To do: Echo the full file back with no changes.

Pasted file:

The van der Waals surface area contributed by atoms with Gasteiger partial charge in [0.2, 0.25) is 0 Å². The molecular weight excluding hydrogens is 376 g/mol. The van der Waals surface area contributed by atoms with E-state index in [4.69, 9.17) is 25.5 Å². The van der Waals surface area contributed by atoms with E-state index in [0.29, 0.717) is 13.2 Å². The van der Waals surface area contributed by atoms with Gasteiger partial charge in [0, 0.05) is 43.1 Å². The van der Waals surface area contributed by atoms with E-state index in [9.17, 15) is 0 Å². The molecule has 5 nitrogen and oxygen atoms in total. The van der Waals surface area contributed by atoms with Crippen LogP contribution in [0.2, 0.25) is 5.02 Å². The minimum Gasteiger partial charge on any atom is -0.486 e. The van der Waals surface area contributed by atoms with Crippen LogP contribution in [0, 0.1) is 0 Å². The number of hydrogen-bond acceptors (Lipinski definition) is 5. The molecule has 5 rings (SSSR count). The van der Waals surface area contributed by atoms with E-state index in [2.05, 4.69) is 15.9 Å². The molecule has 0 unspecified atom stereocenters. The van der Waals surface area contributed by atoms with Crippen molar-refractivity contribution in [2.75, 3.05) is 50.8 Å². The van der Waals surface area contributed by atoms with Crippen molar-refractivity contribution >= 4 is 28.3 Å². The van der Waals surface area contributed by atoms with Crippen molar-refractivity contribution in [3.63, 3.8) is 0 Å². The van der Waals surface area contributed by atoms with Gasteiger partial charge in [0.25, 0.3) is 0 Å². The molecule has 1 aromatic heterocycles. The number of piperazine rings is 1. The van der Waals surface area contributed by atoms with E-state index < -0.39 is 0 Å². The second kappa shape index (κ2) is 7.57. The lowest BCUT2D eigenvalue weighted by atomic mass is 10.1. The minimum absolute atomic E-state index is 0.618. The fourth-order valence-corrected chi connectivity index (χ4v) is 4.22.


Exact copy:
The van der Waals surface area contributed by atoms with Gasteiger partial charge in [0.2, 0.25) is 0 Å². The molecular weight excluding hydrogens is 376 g/mol. The van der Waals surface area contributed by atoms with E-state index in [4.69, 9.17) is 25.5 Å². The van der Waals surface area contributed by atoms with E-state index in [0.29, 0.717) is 13.2 Å². The van der Waals surface area contributed by atoms with Gasteiger partial charge in [0, 0.05) is 43.1 Å². The van der Waals surface area contributed by atoms with E-state index in [9.17, 15) is 0 Å². The molecule has 5 nitrogen and oxygen atoms in total. The van der Waals surface area contributed by atoms with Crippen LogP contribution in [0.2, 0.25) is 5.02 Å². The minimum Gasteiger partial charge on any atom is -0.486 e. The van der Waals surface area contributed by atoms with Crippen LogP contribution in [0, 0.1) is 0 Å². The number of hydrogen-bond acceptors (Lipinski definition) is 5. The molecule has 5 rings (SSSR count). The van der Waals surface area contributed by atoms with E-state index in [2.05, 4.69) is 15.9 Å². The molecule has 0 unspecified atom stereocenters. The van der Waals surface area contributed by atoms with Crippen molar-refractivity contribution in [2.75, 3.05) is 50.8 Å². The van der Waals surface area contributed by atoms with Crippen molar-refractivity contribution >= 4 is 28.3 Å². The van der Waals surface area contributed by atoms with Crippen molar-refractivity contribution in [3.63, 3.8) is 0 Å². The van der Waals surface area contributed by atoms with Gasteiger partial charge in [0.25, 0.3) is 0 Å². The molecule has 1 aromatic heterocycles. The number of piperazine rings is 1. The van der Waals surface area contributed by atoms with E-state index < -0.39 is 0 Å². The second kappa shape index (κ2) is 7.57. The lowest BCUT2D eigenvalue weighted by atomic mass is 10.1. The minimum absolute atomic E-state index is 0.618. The fourth-order valence-corrected chi connectivity index (χ4v) is 4.22.